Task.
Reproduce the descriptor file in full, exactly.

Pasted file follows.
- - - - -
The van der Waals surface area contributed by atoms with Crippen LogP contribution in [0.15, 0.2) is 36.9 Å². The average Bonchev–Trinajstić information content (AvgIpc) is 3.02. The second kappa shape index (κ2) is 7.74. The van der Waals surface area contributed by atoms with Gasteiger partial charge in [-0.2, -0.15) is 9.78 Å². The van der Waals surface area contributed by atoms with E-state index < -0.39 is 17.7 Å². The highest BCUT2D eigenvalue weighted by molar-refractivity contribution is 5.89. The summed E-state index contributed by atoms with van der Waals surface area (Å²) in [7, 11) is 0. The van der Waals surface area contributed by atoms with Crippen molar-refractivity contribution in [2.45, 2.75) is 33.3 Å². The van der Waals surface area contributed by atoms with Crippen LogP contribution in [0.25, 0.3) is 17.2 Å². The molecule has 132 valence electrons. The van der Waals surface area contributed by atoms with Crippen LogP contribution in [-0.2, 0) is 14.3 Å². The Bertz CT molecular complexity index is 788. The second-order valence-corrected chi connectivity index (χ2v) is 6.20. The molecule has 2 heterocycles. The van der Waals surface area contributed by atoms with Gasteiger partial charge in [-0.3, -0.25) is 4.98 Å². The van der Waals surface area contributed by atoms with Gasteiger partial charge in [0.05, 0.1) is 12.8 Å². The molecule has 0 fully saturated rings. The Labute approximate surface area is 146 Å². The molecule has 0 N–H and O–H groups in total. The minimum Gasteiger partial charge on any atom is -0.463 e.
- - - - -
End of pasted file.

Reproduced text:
The van der Waals surface area contributed by atoms with Crippen LogP contribution in [0.15, 0.2) is 36.9 Å². The average Bonchev–Trinajstić information content (AvgIpc) is 3.02. The second kappa shape index (κ2) is 7.74. The van der Waals surface area contributed by atoms with Gasteiger partial charge in [-0.2, -0.15) is 9.78 Å². The van der Waals surface area contributed by atoms with E-state index < -0.39 is 17.7 Å². The highest BCUT2D eigenvalue weighted by molar-refractivity contribution is 5.89. The summed E-state index contributed by atoms with van der Waals surface area (Å²) in [7, 11) is 0. The van der Waals surface area contributed by atoms with Crippen molar-refractivity contribution in [2.45, 2.75) is 33.3 Å². The van der Waals surface area contributed by atoms with Crippen LogP contribution in [0.25, 0.3) is 17.2 Å². The molecule has 132 valence electrons. The van der Waals surface area contributed by atoms with Crippen LogP contribution in [-0.2, 0) is 14.3 Å². The Bertz CT molecular complexity index is 788. The second-order valence-corrected chi connectivity index (χ2v) is 6.20. The molecule has 2 heterocycles. The van der Waals surface area contributed by atoms with Gasteiger partial charge in [-0.3, -0.25) is 4.98 Å². The van der Waals surface area contributed by atoms with Gasteiger partial charge in [0.05, 0.1) is 12.8 Å². The molecule has 0 fully saturated rings. The Labute approximate surface area is 146 Å². The molecule has 0 N–H and O–H groups in total. The minimum Gasteiger partial charge on any atom is -0.463 e.